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Last month a partnership was formed between stroke AI specialist, Viz.ai, and point-of-care MRI start-up, Hyperfine. The move aims to give clinicians access to MRI capability at a patient’s bedside, arming them with more diagnostic information for assessing and managing stroke care. This, the vendors hope, will ultimately allow patients suffering from a suspected stroke, a highly time-sensitive condition, to be treated more quickly.
The partnership will see Viz.ai’s care coordination platform utilised alongside Hyperfine’s Swoop portable MRI system, serving as a new commercial opportunity.
The Signify View
Viz.ai has been among the most successful medical imaging AI vendors over recent years. It was, for instance, among the earliest vendors to secure reimbursement for the use of its solution via the New Technology Add-on Payment (NTAP), it has been highly successful in funding rounds, laying claim to more than $250m, and has enjoyed a healthy succession of regulatory approvals. In meeting these milestones, Viz.ai has now found itself facing an ongoing difficulty; how best to get its solution into hospitals.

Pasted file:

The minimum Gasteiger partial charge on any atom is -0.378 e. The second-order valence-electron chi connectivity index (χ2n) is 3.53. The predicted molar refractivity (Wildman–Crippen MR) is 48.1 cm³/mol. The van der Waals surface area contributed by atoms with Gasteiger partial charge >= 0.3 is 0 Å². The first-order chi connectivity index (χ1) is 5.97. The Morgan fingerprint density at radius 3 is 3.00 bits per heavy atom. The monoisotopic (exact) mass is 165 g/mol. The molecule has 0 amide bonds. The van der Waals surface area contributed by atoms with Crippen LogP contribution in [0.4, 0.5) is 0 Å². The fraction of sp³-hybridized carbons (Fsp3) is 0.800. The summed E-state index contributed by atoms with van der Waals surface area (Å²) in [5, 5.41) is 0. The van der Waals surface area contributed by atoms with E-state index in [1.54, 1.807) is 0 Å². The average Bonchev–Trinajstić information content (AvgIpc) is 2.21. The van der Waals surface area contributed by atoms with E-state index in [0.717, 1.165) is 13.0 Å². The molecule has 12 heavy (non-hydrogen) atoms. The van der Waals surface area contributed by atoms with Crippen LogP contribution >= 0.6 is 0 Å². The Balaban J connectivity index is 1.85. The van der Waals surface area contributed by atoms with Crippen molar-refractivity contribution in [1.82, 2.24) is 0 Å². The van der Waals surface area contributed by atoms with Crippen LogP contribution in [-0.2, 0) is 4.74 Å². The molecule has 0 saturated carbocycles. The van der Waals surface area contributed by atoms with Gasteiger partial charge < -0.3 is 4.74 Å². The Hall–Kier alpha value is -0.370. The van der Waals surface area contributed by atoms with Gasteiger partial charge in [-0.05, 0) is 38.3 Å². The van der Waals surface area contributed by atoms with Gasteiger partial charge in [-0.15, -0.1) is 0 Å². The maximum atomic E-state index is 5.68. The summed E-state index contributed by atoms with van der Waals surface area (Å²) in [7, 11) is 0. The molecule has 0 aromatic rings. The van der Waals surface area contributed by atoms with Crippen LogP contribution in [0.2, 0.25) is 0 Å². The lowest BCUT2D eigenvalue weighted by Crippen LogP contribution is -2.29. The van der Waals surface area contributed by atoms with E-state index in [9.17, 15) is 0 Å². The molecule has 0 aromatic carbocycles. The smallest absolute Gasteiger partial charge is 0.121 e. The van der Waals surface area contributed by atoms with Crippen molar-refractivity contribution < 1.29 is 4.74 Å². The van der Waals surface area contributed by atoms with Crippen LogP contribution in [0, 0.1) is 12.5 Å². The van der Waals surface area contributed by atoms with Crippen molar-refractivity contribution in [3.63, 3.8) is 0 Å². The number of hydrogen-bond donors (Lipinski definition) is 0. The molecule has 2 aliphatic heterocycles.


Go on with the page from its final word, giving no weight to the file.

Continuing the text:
To this end, the vendor has adopted several initiatives. As well as making direct sales to providers, it has also looked to enhance its offering by partnering with other vendors. It has, for example, sealed a deal with Avicenna.ai in order to bring better care coordination for patients suffering from pulmonary embolism and aortic disease. Elsewhere, Viz.ai has also partnered with Medtronic in a bid to accelerate the adoption of its solution across Europe.